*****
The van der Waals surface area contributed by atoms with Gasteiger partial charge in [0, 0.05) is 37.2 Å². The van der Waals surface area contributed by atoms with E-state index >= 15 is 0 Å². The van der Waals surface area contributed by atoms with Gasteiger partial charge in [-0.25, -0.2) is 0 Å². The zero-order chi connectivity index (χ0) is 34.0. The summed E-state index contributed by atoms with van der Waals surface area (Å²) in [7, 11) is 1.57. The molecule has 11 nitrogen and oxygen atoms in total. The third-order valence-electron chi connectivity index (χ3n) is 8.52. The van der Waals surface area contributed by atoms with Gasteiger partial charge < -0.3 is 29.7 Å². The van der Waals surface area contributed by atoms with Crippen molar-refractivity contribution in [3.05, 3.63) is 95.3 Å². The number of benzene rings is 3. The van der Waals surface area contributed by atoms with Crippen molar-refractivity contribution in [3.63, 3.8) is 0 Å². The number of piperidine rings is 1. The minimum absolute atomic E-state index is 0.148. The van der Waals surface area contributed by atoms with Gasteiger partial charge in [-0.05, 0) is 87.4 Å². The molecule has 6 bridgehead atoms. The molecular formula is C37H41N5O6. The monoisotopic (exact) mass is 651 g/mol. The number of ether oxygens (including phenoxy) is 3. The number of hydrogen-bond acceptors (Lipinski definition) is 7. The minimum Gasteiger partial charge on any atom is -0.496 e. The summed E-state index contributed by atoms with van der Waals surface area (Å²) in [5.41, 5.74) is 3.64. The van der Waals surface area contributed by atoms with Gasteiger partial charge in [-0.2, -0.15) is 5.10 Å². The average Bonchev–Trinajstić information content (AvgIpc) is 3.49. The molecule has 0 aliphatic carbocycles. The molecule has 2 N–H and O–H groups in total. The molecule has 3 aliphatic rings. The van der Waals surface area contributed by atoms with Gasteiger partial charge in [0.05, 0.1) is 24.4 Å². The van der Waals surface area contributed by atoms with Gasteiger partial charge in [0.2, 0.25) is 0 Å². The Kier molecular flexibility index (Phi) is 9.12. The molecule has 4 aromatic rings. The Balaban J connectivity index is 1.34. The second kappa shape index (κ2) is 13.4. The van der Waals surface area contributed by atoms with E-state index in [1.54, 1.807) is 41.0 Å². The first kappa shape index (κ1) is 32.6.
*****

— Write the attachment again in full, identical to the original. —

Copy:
The van der Waals surface area contributed by atoms with Gasteiger partial charge in [0, 0.05) is 37.2 Å². The van der Waals surface area contributed by atoms with E-state index >= 15 is 0 Å². The van der Waals surface area contributed by atoms with Gasteiger partial charge in [-0.25, -0.2) is 0 Å². The zero-order chi connectivity index (χ0) is 34.0. The summed E-state index contributed by atoms with van der Waals surface area (Å²) in [7, 11) is 1.57. The molecule has 11 nitrogen and oxygen atoms in total. The third-order valence-electron chi connectivity index (χ3n) is 8.52. The van der Waals surface area contributed by atoms with Gasteiger partial charge < -0.3 is 29.7 Å². The van der Waals surface area contributed by atoms with Crippen molar-refractivity contribution in [3.05, 3.63) is 95.3 Å². The number of benzene rings is 3. The van der Waals surface area contributed by atoms with Crippen molar-refractivity contribution in [3.63, 3.8) is 0 Å². The number of piperidine rings is 1. The minimum absolute atomic E-state index is 0.148. The van der Waals surface area contributed by atoms with Gasteiger partial charge in [-0.05, 0) is 87.4 Å². The molecule has 6 bridgehead atoms. The molecular formula is C37H41N5O6. The monoisotopic (exact) mass is 651 g/mol. The number of ether oxygens (including phenoxy) is 3. The number of hydrogen-bond acceptors (Lipinski definition) is 7. The minimum Gasteiger partial charge on any atom is -0.496 e. The summed E-state index contributed by atoms with van der Waals surface area (Å²) in [5.41, 5.74) is 3.64. The van der Waals surface area contributed by atoms with Gasteiger partial charge in [-0.2, -0.15) is 5.10 Å². The average Bonchev–Trinajstić information content (AvgIpc) is 3.49. The molecule has 0 aliphatic carbocycles. The molecule has 2 N–H and O–H groups in total. The molecule has 3 aliphatic rings. The van der Waals surface area contributed by atoms with Gasteiger partial charge in [0.05, 0.1) is 24.4 Å². The van der Waals surface area contributed by atoms with Gasteiger partial charge in [0.2, 0.25) is 0 Å². The Kier molecular flexibility index (Phi) is 9.12. The molecule has 4 aromatic rings. The Balaban J connectivity index is 1.34. The second kappa shape index (κ2) is 13.4. The van der Waals surface area contributed by atoms with E-state index in [1.54, 1.807) is 41.0 Å². The first kappa shape index (κ1) is 32.6.